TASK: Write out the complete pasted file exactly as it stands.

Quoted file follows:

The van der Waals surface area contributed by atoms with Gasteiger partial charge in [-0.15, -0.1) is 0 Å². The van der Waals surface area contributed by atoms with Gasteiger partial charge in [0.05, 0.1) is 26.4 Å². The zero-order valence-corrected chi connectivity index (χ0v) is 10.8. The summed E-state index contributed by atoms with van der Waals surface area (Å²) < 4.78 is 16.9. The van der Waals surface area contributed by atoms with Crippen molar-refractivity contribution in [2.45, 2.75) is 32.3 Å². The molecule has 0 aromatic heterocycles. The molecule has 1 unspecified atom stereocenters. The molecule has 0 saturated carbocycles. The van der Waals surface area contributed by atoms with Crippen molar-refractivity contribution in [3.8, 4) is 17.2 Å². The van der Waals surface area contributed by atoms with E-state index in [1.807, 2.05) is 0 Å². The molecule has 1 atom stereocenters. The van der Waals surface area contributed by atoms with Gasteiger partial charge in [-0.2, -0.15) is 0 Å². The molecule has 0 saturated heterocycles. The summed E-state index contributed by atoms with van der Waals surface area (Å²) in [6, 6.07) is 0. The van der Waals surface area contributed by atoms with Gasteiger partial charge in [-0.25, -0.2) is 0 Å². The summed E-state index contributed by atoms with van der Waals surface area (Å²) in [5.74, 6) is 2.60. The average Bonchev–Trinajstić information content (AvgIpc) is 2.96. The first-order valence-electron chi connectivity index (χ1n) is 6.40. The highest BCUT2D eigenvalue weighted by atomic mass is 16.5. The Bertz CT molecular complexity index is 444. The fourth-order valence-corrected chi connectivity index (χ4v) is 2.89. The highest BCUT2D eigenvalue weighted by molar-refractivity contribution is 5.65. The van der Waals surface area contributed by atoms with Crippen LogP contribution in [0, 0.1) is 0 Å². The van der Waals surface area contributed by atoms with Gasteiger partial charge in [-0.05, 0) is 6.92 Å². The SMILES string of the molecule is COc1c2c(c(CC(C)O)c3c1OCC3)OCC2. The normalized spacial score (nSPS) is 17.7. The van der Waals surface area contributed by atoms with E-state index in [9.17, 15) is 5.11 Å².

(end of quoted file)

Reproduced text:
The van der Waals surface area contributed by atoms with Gasteiger partial charge in [-0.15, -0.1) is 0 Å². The van der Waals surface area contributed by atoms with Gasteiger partial charge in [0.05, 0.1) is 26.4 Å². The zero-order valence-corrected chi connectivity index (χ0v) is 10.8. The summed E-state index contributed by atoms with van der Waals surface area (Å²) < 4.78 is 16.9. The van der Waals surface area contributed by atoms with Crippen molar-refractivity contribution in [2.45, 2.75) is 32.3 Å². The molecule has 0 aromatic heterocycles. The molecule has 1 unspecified atom stereocenters. The molecule has 0 saturated carbocycles. The van der Waals surface area contributed by atoms with Crippen molar-refractivity contribution in [3.8, 4) is 17.2 Å². The van der Waals surface area contributed by atoms with E-state index in [1.807, 2.05) is 0 Å². The molecule has 1 atom stereocenters. The van der Waals surface area contributed by atoms with Gasteiger partial charge in [-0.2, -0.15) is 0 Å². The molecule has 0 saturated heterocycles. The summed E-state index contributed by atoms with van der Waals surface area (Å²) in [6, 6.07) is 0. The van der Waals surface area contributed by atoms with Gasteiger partial charge in [-0.25, -0.2) is 0 Å². The summed E-state index contributed by atoms with van der Waals surface area (Å²) in [5.74, 6) is 2.60. The average Bonchev–Trinajstić information content (AvgIpc) is 2.96. The first-order valence-electron chi connectivity index (χ1n) is 6.40. The highest BCUT2D eigenvalue weighted by atomic mass is 16.5. The Bertz CT molecular complexity index is 444. The fourth-order valence-corrected chi connectivity index (χ4v) is 2.89. The highest BCUT2D eigenvalue weighted by molar-refractivity contribution is 5.65. The van der Waals surface area contributed by atoms with Crippen LogP contribution in [0, 0.1) is 0 Å². The van der Waals surface area contributed by atoms with Gasteiger partial charge in [-0.05, 0) is 6.92 Å². The SMILES string of the molecule is COc1c2c(c(CC(C)O)c3c1OCC3)OCC2. The normalized spacial score (nSPS) is 17.7. The van der Waals surface area contributed by atoms with E-state index in [9.17, 15) is 5.11 Å².